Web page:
08:48 moritz bonsaikitten: does that mean we can close https://rt.perl.org/rt3/Ticket/Display.html?id=102062 ?
08:48 cognominal ho I confused Maxime Horion with Maxime Henrion
08:48 mux masak: python @ work these days; but I mostly enjoy C and Haskell otherwise
08:48 mux (obviously not for the same reasons heh)
08:49 mux cognominal: ah, that would explain it
08:49 masak I think I could live with doing Python at work.
08:49 mux oh yeah, things would be a lot worse
08:49 mux could*
08:49 masak I would probably miss Perl a bit, but... right, a lot worse.
08:50 mux I had never used python extensively prior to this job, but I have to say I quite like it.
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08:51 cognominal someday we will have to create a #social-per6 to spare the backloggers
08:51 masak awww :)
08:51 masak but yes, that day will probably come.
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08:57 bonsaikitten moritz: yes
08:59 moritz bonsaikitten: thanks, will do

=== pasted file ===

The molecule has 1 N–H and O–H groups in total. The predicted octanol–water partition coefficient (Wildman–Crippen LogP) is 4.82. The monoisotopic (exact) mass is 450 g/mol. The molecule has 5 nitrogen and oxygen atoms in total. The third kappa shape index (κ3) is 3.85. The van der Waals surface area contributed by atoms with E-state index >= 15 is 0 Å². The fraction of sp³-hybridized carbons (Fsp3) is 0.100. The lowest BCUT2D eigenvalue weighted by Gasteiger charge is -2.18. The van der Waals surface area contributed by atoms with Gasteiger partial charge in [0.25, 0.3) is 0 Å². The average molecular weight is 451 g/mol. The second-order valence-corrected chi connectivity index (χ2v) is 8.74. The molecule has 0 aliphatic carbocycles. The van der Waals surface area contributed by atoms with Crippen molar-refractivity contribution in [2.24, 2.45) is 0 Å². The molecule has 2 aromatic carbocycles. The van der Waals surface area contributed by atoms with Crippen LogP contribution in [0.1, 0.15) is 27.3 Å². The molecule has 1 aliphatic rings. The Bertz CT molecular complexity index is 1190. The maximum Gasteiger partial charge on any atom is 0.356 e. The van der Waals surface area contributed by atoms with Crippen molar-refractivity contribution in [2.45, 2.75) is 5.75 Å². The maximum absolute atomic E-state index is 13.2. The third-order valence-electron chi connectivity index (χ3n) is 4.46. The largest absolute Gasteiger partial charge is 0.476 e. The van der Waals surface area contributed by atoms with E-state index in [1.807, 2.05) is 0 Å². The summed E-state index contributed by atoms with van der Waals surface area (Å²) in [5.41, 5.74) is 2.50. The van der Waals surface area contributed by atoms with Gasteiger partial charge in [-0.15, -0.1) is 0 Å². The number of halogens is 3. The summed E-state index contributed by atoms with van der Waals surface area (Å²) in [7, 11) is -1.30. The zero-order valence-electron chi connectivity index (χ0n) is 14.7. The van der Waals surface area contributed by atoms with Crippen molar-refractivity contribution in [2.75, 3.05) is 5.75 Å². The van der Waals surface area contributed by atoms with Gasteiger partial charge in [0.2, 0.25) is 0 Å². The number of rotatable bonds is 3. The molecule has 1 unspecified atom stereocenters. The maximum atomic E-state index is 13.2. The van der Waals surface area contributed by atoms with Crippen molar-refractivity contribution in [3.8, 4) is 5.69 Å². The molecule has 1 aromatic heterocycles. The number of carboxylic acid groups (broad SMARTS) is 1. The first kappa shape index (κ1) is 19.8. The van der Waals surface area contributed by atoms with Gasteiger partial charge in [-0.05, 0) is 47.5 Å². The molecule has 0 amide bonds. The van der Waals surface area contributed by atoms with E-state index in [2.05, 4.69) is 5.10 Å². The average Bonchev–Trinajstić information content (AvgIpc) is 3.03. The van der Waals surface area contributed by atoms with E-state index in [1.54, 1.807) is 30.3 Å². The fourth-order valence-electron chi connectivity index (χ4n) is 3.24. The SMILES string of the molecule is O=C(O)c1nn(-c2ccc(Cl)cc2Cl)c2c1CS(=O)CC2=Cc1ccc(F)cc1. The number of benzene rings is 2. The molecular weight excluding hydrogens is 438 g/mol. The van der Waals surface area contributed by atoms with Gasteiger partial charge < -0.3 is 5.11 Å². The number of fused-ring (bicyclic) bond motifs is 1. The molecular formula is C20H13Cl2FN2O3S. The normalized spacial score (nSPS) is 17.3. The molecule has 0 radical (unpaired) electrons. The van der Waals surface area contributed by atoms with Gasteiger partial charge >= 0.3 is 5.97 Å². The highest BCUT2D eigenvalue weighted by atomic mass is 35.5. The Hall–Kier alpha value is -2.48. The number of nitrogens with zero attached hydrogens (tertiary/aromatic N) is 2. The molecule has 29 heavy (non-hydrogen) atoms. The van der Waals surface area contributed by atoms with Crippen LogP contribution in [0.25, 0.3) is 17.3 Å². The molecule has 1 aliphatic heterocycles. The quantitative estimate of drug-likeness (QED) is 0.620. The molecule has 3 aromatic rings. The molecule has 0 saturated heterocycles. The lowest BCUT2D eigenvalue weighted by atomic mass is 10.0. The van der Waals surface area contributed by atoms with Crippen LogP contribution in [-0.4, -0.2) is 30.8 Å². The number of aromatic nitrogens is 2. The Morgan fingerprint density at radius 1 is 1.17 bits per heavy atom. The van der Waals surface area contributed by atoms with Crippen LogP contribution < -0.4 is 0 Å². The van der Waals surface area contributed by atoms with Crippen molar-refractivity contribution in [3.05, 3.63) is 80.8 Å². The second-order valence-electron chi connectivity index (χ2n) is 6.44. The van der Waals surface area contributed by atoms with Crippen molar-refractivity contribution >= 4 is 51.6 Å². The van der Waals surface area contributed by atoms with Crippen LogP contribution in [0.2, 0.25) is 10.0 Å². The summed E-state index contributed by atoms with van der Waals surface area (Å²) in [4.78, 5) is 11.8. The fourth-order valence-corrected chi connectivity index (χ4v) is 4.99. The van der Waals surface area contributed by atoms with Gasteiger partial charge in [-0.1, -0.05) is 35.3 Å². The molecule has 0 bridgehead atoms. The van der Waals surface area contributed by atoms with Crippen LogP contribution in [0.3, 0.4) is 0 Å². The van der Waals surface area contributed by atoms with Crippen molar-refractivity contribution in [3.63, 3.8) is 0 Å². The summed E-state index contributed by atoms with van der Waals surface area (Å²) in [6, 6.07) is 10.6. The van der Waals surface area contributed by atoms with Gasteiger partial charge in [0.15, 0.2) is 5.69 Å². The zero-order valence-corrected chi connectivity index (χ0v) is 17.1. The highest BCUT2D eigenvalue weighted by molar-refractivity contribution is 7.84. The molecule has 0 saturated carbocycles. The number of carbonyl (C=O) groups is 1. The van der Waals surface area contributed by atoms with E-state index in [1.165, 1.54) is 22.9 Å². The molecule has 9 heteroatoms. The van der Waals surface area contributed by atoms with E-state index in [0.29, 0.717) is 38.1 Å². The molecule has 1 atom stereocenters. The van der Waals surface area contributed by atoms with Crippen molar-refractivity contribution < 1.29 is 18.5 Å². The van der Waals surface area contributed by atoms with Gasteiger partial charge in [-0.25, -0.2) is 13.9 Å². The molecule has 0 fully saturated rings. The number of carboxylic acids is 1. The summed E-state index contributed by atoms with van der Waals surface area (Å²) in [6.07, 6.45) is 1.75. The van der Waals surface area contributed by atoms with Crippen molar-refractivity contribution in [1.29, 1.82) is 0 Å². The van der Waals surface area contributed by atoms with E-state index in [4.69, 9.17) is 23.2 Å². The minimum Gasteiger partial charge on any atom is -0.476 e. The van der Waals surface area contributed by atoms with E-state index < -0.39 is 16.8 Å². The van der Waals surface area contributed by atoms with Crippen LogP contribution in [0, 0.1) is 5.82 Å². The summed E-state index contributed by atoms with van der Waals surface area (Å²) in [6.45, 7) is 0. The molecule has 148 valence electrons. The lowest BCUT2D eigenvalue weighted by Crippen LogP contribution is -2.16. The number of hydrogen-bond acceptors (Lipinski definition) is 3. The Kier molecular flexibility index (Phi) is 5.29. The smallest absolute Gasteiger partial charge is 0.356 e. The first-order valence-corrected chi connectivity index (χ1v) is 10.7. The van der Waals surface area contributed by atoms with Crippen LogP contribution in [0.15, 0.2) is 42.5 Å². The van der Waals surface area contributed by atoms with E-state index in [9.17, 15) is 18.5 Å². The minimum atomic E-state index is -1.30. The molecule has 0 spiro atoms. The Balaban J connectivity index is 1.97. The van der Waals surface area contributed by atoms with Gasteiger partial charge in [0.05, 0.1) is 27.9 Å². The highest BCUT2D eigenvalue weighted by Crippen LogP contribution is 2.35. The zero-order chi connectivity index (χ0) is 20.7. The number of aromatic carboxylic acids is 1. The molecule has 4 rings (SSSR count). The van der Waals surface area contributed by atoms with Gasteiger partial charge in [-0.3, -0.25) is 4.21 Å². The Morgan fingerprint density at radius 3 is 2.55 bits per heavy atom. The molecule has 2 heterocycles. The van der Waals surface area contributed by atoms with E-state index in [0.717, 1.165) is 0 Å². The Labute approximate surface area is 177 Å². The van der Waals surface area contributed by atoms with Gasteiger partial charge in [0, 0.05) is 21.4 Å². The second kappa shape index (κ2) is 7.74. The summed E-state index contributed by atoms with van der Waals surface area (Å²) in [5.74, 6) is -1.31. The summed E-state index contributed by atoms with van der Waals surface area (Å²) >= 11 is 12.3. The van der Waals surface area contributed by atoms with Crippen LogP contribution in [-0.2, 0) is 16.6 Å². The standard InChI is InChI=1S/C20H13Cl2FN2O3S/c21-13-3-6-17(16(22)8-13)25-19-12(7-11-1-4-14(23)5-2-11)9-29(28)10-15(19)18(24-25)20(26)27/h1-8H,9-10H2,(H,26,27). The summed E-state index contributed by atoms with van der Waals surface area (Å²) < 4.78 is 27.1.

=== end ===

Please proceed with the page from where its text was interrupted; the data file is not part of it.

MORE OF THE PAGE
09:04 kranius hello perl6
09:04 moritz good localtime kranius
09:05 masak hello kranius
09:18 daxim jnthn, masak, http://conferences.yapceurope.org/tcpw2011/schedule?day=2011-11-05
09:19 daxim masak, can you turn your abridged perl 6 history blog post into a lightning talk?  we have lots of time to kill
09:21 masak daxim: sure thing.
09:22 masak ugh, back-to-back presentations :)
09:22 masak daxim: I'll just submit a lightning talk, then.
09:24 masak daxim: submitted.
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09:28 daxim :thumb:
09:28 moritz jnthn: https://github.com/mlschroe/rakudo/commit/ac0119208694680468fb1d68fd2fdb2e841d26be is fine by me, though I'd now make $type a native int :-)